Thomas DiStefano, ‘10 standing on campus

For many students, it takes a lot of determination to get through college as they manage full-time jobs, family responsibilities and school loans. For 26-year-old Thomas DiStefano ’10, a senior and student veteran, it’s taken a whole different kind of persistence.

Imagine this. You’re a high school senior enrolled in the Army Reserves. On September 11, 2001, terrorists attack United States soil. In 2002, you trade your high school cap and gown for Army fatigues and prepare to serve your country – not once, but three times.

“Serving my country has always been important to me. I believe in civil service. We all have the obligation to serve in one way or another,” Thomas says. He opted for the Army’s split option program. He didn’t have to choose college over the military service, as long as he could manage the transition from camouflage to college.

Called to serve
Thomas deferred his enrollment to UNCG because he knew he’d soon be deployed. In January 2003, he was called up for a year and a half under Operation Enduring Freedom, during which time he traveled the United States to help units mobilize. He provided training, conducted classes and assisted with simulations by playing the role of terrorist.

Thomas finally began his freshman year in the fall of 2004. Not even a semester in, he was deployed again. He returned in July, just in time to once again begin his freshman year and was able to complete two years of school before being called up a third time – this time to Iraq.

“The transition wasn’t as easy as I thought it would be. Life really does progress without you while you’re gone.” According to Thomas, emails and care packages, especially from Dr. Cherry Callahan in Student Affairs, made a tremendous impact. “I don’t know if she realizes how much it meant to me, but it was great to know there were people here on campus who cared. It really made me want to come back.”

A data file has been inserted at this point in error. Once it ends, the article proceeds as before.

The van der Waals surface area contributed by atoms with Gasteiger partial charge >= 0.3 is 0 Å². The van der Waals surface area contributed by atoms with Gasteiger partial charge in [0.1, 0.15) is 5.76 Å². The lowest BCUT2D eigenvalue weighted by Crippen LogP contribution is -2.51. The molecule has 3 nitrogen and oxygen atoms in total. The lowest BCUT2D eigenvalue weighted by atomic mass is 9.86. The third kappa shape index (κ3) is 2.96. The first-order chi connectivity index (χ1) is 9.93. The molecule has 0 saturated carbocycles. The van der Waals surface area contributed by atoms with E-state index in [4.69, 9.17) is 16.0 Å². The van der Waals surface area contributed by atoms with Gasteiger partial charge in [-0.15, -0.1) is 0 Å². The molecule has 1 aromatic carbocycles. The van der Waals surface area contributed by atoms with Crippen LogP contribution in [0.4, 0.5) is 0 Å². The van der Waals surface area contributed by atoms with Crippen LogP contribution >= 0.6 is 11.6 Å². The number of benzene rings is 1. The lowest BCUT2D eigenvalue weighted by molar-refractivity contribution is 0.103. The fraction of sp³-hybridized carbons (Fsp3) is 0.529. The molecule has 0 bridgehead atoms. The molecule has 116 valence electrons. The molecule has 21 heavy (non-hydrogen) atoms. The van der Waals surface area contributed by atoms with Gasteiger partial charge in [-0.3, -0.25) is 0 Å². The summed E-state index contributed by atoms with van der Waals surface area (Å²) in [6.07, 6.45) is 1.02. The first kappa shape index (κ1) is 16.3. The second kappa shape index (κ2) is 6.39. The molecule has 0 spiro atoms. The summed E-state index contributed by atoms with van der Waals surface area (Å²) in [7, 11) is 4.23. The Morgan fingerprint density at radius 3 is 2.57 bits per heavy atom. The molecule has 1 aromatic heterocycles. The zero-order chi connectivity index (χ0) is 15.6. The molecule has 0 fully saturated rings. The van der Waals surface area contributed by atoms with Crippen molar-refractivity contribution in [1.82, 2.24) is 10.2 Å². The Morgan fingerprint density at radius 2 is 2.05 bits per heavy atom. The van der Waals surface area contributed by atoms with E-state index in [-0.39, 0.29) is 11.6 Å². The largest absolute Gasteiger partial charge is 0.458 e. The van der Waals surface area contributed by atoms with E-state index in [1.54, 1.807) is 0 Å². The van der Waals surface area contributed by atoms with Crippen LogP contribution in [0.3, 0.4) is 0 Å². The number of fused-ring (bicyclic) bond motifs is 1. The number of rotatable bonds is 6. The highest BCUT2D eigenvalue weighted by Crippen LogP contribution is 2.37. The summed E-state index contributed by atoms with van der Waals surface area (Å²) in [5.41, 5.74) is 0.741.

In Iraq, Thomas ran motor pool operations, overseeing 29 vehicles and always making sure readiness level was high. He came back to UNCG in July 2008 and since then has been able to finish his junior and senior years. While in Iraq, he re-enlisted for another six years, until 2013. “When the time comes, I imagine I’ll re-enlist again.”

An advocate for fellow student veterans
Since coming to UNCG, Thomas has been active in more than the military. He’s served on a number of committees on campus and as a student senator, a Resident Advisor mentoring more than 500 students, and as President of the Student Veterans Association, a cause he deeply believes in. Thomas received the Veteran Resident Advisor of the Year Award for his efforts.

“I think veterans’ issues are something people underestimate. This is the one group that will be there, who will advocate for you, support you with anything you need. There are no limits.”

 

Photography by David Wilson, University Relations